• Connect with Facebook Live: Include streaming options so that Facebook event pages are also used during events, and not just before they happen (e.g. broadcasting a concert with Facebook Live integration within the event page)

Step three: Discuss solutions

Let’s discuss the solutions we just brainstormed. Imagine that the interviewer tells us that the biggest drop off is from basic to deep engagement. Then it makes sense to focus on solutions which are designed to increase deep engagement. At this stage it’s a good idea to revisit these solutions and highlight trade-offs:

  • Event creation tips: We’ll want to validate that this solution will actually add value and not just get in the way with extra UI elements
  • Predict and auto-populate events: This solution has some dangerous edge cases, like reminding someone to create an anniversary event for a loved one who recently passed away
  • Connect with Facebook Live: This is likely an expensive and time consuming solution as we’d need to work with another team, and we’d want to avoid cannibalizing engagement for Facebook Live

Step four: Conclude

Finally, let’s summarize by making a recommendation while highlighting risks and next steps. Let’s imagine that “Event creation tips” came out as the most promising option in the previous discussion step. Here’s our conclusion:

  • In order to turn Facebook events around, we need to maximize engagement
  • Given the biggest opportunity is increasing deeper engagement, the first thing we’ll try is adding event creation tips, which should lead to more engaging event posts overall

2.1 Example: Imagine you're the CEO of Uber - what's your 10-year strategy?

Watch how Mark, ex-Google PM turned interview coach, gives a best-in-class answer to this product strategy question. Pause the video as you go along in order to construct your own answer.


3. List of Product Manager Interview Questions: Strategy

Below are a few more strategy questions that were asked in PM interviews at Google, Facebook, Microsoft, Amazon, and LinkedIn, according to data from If you'd like to learn about the other types of questions you may face, you can also visit our ultimate guide to product manager interview questions.

  • How would you monetize Facebook Messenger?
  • Imagine you’re a PM at a startup that works with big data from the NHL — what’s the first product you would ship?
  • How would you sell live plants at Amazon?
  • If you were the CEO of Facebook, what are the top three things you would do?
  • How would you bootstrap a product that helps people find apartments?
  • Imagine you’re the CEO of Apple — what product would you eliminate from the lineup?
  • If you were a VC, would you be more bullish on AR or VR?
  • Why do you think Microsoft bought LinkedIn?
  • Facebook is expanding into travel to compete with AirBnB — should they build a standalone app or integrate new travel features in the core Facebook experience?
  • If you were the CEO of LEGO, what new product line would you come up with to increase revenue?

Now that you have a list of sample questions to work with, it’s important to consider how you will practice with these questions.

4. How to practice product strategy questions

With a lot to cover, it’s best to take a systematic approach to make the most of your practice time. 

Below you’ll find links to free resources and four introductory steps that you can take to prepare for product strategy questions.

4.1 Study the company you're applying to

Get acquainted with the company you’ve applied to. In many cases, the product questions you’ll be presented with will be based on real-life cases the company is facing. If you’re applying to a specific team, study up on their products, the user, etc.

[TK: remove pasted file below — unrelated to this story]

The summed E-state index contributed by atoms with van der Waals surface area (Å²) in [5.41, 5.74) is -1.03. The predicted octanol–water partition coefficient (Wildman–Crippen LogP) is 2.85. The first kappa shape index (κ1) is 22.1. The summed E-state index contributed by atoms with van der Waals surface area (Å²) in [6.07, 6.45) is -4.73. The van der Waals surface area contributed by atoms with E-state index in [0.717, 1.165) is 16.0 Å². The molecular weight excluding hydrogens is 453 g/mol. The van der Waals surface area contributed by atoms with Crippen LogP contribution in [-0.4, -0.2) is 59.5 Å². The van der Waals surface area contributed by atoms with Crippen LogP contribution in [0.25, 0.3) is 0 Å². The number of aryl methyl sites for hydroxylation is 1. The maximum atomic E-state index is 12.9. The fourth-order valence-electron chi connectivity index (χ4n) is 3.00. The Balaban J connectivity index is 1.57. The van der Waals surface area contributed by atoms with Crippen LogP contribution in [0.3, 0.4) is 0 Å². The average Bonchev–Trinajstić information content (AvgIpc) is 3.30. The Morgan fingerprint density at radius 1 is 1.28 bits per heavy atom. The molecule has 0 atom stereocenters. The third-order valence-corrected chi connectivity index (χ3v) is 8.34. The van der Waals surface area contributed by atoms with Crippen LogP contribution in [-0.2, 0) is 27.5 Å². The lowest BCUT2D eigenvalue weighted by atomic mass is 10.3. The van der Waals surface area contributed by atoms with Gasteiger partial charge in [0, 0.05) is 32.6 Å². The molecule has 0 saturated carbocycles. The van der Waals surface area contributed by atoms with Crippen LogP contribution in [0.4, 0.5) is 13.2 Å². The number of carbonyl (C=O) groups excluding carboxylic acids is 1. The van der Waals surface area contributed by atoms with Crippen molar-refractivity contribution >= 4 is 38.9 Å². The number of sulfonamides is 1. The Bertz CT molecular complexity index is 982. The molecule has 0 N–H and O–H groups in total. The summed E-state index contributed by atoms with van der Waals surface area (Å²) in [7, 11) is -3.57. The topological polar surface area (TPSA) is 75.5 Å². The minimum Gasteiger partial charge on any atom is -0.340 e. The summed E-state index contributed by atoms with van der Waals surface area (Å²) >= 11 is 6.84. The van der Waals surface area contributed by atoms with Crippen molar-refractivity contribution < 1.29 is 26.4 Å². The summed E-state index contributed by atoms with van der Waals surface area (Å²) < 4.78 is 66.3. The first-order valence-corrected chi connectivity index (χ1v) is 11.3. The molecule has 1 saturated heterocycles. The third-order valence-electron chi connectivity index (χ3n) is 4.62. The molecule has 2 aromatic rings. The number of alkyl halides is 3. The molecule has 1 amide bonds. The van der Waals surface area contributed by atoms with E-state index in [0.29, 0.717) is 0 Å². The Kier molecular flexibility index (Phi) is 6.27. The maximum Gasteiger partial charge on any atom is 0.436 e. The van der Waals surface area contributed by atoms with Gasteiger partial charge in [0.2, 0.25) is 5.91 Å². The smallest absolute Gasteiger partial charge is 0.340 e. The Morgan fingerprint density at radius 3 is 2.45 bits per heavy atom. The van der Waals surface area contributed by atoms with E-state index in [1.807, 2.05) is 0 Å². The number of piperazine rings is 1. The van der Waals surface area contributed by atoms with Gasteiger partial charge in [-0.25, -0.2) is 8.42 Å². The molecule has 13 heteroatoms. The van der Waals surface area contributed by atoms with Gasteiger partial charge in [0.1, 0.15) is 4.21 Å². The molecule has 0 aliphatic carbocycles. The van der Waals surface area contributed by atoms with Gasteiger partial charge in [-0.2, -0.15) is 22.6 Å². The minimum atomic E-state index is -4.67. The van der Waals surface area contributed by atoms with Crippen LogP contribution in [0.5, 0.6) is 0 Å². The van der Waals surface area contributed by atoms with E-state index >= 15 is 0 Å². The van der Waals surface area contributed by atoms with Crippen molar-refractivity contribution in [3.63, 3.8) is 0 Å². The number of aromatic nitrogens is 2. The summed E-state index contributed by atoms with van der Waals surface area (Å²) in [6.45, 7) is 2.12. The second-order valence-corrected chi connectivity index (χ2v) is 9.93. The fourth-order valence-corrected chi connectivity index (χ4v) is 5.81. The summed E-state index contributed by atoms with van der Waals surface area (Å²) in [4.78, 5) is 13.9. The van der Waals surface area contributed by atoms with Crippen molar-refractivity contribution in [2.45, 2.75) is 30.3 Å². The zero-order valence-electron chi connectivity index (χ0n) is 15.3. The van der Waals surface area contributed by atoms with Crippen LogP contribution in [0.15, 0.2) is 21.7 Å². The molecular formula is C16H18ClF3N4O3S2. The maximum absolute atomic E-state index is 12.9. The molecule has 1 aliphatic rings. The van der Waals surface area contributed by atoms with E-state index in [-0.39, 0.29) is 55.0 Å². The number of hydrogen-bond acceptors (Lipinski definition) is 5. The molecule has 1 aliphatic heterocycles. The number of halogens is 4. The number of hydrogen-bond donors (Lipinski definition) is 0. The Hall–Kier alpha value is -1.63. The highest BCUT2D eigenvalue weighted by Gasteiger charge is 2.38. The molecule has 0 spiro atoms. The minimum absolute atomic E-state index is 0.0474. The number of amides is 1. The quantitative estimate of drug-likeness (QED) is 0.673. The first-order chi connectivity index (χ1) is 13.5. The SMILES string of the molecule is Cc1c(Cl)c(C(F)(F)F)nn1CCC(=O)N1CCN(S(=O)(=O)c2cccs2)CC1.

Take the time to find out which products you’ll most likely be working with, based on the job description, and research them. Look up relevant press releases, product descriptions, product reviews, and other resources in order to discuss what’s most important to the role: the company’s product.

If you'd like to learn more about a specific company's PM interviews, then we'd encourage you to check out our guide for that company below :

4.2 Learn a consistent method for answering product strategy questions

In this article, we’ve outlined a step-by-step method you can use to solve product strategy questions. We’d encourage you to first memorize the basic steps, and then try solving a couple of the sample questions on paper.

This will help you to understand the structure of a good answer and is a good first step, BUT just knowing the method is not enough, you also need to be able to apply the steps in interview conditions. 

4.3 Practice by yourself or with peers

In our experience, practicing by yourself is a great way to prepare for PM interviews. You can ask and answer questions out loud, to help you get a feel for the different types of PM interview questions. Practicing by yourself will help you perfect your step-by-step approach for each question type. It also gives you time to correct your early mistakes.

You can find free practice questions on articles like this one or on YouTube.

If you have friends or peers who can do mock interviews with you, that's a great option too. This can be especially helpful if your friend has experience with PM interviews, or is at least familiar with the process.

4.4 Practice with experienced PM interviewers

Finally, you should also try to practice product manager mock interviews with expert ex-interviewers, as they’ll be able to give you much more accurate feedback than friends and peers. 

If you know a Product Manager who can help you, that's fantastic! But for most of us, it's tough to find the right connections to make this happen. And it might also be difficult to practice multiple hours with that person unless you know them really well.

Here's the good news. We've already made the connections for you. We’ve created a coaching service where you can practice 1-on-1 with ex-interviewers from Google, Amazon, and other leading tech companies. Learn more and start scheduling sessions today.